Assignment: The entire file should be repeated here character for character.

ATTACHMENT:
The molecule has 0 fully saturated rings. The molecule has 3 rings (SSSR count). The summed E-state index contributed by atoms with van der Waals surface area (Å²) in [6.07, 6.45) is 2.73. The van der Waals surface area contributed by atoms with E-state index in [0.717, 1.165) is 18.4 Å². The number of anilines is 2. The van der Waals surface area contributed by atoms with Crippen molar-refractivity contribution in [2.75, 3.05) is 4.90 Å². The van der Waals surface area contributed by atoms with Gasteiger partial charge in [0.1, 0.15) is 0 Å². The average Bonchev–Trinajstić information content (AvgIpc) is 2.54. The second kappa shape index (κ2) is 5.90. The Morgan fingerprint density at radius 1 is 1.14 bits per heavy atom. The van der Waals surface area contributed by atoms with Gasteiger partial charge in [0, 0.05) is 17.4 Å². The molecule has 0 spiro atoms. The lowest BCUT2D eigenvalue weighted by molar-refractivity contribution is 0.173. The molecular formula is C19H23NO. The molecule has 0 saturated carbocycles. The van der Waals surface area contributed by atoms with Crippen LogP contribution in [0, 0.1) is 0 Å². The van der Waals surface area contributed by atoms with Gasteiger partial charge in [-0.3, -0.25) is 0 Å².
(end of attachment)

The molecule has 0 fully saturated rings. The molecule has 3 rings (SSSR count). The summed E-state index contributed by atoms with van der Waals surface area (Å²) in [6.07, 6.45) is 2.73. The van der Waals surface area contributed by atoms with E-state index in [0.717, 1.165) is 18.4 Å². The number of anilines is 2. The van der Waals surface area contributed by atoms with Crippen molar-refractivity contribution in [2.75, 3.05) is 4.90 Å². The van der Waals surface area contributed by atoms with Gasteiger partial charge in [0.1, 0.15) is 0 Å². The average Bonchev–Trinajstić information content (AvgIpc) is 2.54. The second kappa shape index (κ2) is 5.90. The Morgan fingerprint density at radius 1 is 1.14 bits per heavy atom. The van der Waals surface area contributed by atoms with Gasteiger partial charge in [0, 0.05) is 17.4 Å². The molecule has 0 spiro atoms. The lowest BCUT2D eigenvalue weighted by molar-refractivity contribution is 0.173. The molecular formula is C19H23NO. The molecule has 0 saturated carbocycles. The van der Waals surface area contributed by atoms with Crippen LogP contribution in [0, 0.1) is 0 Å². The van der Waals surface area contributed by atoms with Gasteiger partial charge in [-0.3, -0.25) is 0 Å².